Okay. That's because gladiolas are temperature-sensitive. You're going to have to dig up your bulbs at the end of the summer when they're done blooming, and after their leaves have faded a bit. You have to dig up your bulbs, and then over winter them. I put mine in a tub of vermiculite, some people use peat moss or wood chips. You just put them in a single layer, covered with the vermiculite in a cool spot. I just put them in my basement, that stays pretty cool. Then, you have to plant them again the next year.
While they're beautiful, they are a little bit more high maintenance, as far as bulbs go. Okay. 04-
Speaker 13: Thanks. That's interesting. I never knew that. I was wondering, is it the rabbits, or is it the chipmunks-
Danette Johnson: That's a possibility, but I'm thinking that you're not [inaudible 00:46:52] so they probably just can't handle the temperature.
Speaker 13: I see. Great. Thank you.
Danette Johnson: You're welcome. 036.
Nancy: Hi, this is Nancy. I just wanted to make a comment about planting daffodils and tulips. If you live in an area where you have deer, the deer will eat the tulips, but they won't eat the daffodils.
Danette Johnson: Yeah. That goes back to putting them in the same vase, there must be something in those daffodils that's not tasty.
Nancy: Yeah. I just had, I had 10 tulips just about ready to bloom and we went out to look this afternoon, and they're gone.
Danette Johnson: Yeah, I know.
Nancy: We figured that could be the deer, because I live in a semi-rural area.
Danette Johnson: Yeah. Rabbits-
Nancy: Yeah, thank you.
Danette Johnson: Yeah, rabbits love tulips too. I have to fence all my tulips off, or the rabbits, they'll come up and they'll just eat the top half of the bloom. It's very maddening.
Danette Johnson: Wild rabbits are-
Nancy: One other ...
Danette Johnson: Go ahead.
Nancy: I was going to say, my daughter used to live in Chicago, and we always used to love the catamint, the purple flowers that were all along the sides of the fire stations and stuff, on the street she lived on. We actually finally found some here in Maine and grew it, and we just love it, because it's got a lot of purple flowers. It is short, but it stays for a good deal of the summer. Okay.
Danette Johnson: Now, did you say cat mint?
Nancy: Catamint, yes.
Danette Johnson: Oh, catamint.
Danette Johnson: Okay.
Nancy: All right. Thank you.
Danette Johnson: Yeah. Are you still there, 036? Is that-
Danette Johnson: Is that a plant that will spread on its own?
Nancy: I don't think it really spreads. It's compacted and has spiky flowers, I believe. It comes back. It's an annual, so it comes back. It just, you could grow it right near the edge of the road. It takes a lot of, what do I want to say.
Danette Johnson: Harsh environment?
Nancy: Yeah. Yes. Sorry. It does very well doing that. Because the salt and stuff from the streets and the sidewalk did not seem to bother it.
Danette Johnson: Okay. That's good to know.
Nancy: Yeah. Okay, thanks.
Danette Johnson: Do you how that's spelled?
Nancy: I think it's just C-A-T-A-M-I-N-T.
Danette Johnson: Okay.
Nancy: Okay. Thank you.
Danette Johnson: All right. Thank you.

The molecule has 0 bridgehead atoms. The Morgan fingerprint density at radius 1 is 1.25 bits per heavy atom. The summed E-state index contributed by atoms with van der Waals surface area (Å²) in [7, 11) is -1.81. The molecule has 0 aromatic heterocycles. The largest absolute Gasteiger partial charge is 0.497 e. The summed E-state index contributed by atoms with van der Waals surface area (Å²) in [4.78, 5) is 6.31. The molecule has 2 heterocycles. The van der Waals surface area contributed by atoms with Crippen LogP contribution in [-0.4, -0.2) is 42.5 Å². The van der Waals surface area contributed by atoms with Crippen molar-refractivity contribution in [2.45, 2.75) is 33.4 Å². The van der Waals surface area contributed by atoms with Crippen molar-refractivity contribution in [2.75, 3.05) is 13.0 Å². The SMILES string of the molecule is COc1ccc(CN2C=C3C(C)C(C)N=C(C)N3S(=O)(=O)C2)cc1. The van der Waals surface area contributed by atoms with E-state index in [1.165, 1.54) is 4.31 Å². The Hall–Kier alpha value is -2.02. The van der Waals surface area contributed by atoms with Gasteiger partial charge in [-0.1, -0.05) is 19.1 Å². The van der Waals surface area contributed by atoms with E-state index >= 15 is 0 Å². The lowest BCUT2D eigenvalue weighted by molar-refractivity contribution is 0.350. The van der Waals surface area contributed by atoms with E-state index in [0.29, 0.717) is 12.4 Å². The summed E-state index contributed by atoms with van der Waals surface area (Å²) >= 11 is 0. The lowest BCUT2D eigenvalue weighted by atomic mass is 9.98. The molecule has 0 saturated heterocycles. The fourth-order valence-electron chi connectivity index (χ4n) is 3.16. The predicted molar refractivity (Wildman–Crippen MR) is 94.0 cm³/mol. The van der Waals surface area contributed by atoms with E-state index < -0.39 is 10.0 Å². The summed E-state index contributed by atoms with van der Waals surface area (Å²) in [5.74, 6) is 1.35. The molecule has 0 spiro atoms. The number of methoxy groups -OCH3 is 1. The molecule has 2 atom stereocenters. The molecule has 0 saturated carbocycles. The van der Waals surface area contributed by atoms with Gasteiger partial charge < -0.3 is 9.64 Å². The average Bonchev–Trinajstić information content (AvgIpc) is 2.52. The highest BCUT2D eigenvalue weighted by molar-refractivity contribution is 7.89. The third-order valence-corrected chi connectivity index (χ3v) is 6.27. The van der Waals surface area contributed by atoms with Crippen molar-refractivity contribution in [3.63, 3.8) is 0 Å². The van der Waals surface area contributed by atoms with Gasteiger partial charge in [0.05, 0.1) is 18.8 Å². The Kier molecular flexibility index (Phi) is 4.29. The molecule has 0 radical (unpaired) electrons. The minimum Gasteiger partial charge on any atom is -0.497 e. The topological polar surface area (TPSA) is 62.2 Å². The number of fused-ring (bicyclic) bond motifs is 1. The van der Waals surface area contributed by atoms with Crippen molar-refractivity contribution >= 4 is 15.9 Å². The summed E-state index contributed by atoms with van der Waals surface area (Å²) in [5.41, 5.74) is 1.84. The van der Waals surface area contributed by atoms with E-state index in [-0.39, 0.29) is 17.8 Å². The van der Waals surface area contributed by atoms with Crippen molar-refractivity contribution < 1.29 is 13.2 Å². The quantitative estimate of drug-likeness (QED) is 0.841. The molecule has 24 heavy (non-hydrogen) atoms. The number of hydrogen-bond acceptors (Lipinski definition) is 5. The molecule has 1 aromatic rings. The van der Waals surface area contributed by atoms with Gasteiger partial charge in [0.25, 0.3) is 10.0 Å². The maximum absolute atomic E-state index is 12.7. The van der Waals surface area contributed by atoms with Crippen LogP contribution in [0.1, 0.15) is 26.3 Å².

Danette Johnson: Okay. Caller 008.
Laura: Hi. This is Laura again, in northern California. I wonder, how do you grow roses if you have to use your hands to feel them, and there's thorns everywhere?
Danette Johnson: I was wondering the same thing. I know that's a plant you better know where it is. You don't want to run into that on accident. I do know someone was speaking about having some roses. If anyone else would like to help out with that here, that'd be great. We'd love to hear how you manage your roses. I know-
Irene: It's Irene.
Danette Johnson: Yeah.
Irene: Yeah. That's a good one. That's why I take the brush hooks at them, so that I don't have to deal with them, because they cause a lot of [inaudible 00:50:24]. I don't know. This is a rose bush. It's almost to the eave of the house. It's probably about 10 feet tall now. Yeah, you have to be very careful. One of the things we do with it is take all the rose hips off it, and make rose hip tea. I can remove the rose hips and ... Yeah, it's a job that you do very slowly and carefully, and pay attention to where all the thorns are going to end up.
I can say as I've ever, to my knowledge, drawn blood, but I've certainly been nailed with the roses a few times. Oh, maybe our friend in the Smoky Mountains, he grows roses as well.
Danette Johnson: Yeah. Now, do you wear special gloves, like the gloves that go up to your elbow, those rose gloves?
Danette Johnson: Okay.
Irene: You just, I suppose you've got to have a very high pain threshold, that's a good word.
Danette Johnson: Yeah, maybe so. Yeah. Now, I know it probably depends on the type of rose too. I have [crosstalk 00:51:39] those knockout roses, they stay pretty compact, so you know where they are. I also have one that's more of a wild rose, or an old fashioned rose, and it can grow the most crooked, long stems ever. I think that one would be more difficult to manage.
Okay. I see a hand up. Nfadz, go ahead.
Irene: There you are.
Danette Johnson: Go ahead.
Nfadz: Okay. Can you hear me?
Danette Johnson: Yep.
Nfadz: Okay. Now, the roses, the gloves, I've got some gloves you can order with roses, because they got the little thorns [inaudible 00:52:24] gloves that you wear to wash dishes. Playtex gloves. Except, they've got a rough part on the, where on bottom of your hands go. You get them at the, at Lowe's or somewhere like ... I think I got it at Lowe's.
Danette Johnson: Okay. You're saying they're a plastic, not leather?
Nfadz: Yeah. They're plastic.
Danette Johnson: Okay. They're strong enough that the thorns don't tend to go through?
Danette Johnson: Okay. Great. Those are the kind that go up farther on your arm, is what you're saying?
Nfadz: Yeah. They're past your wrist.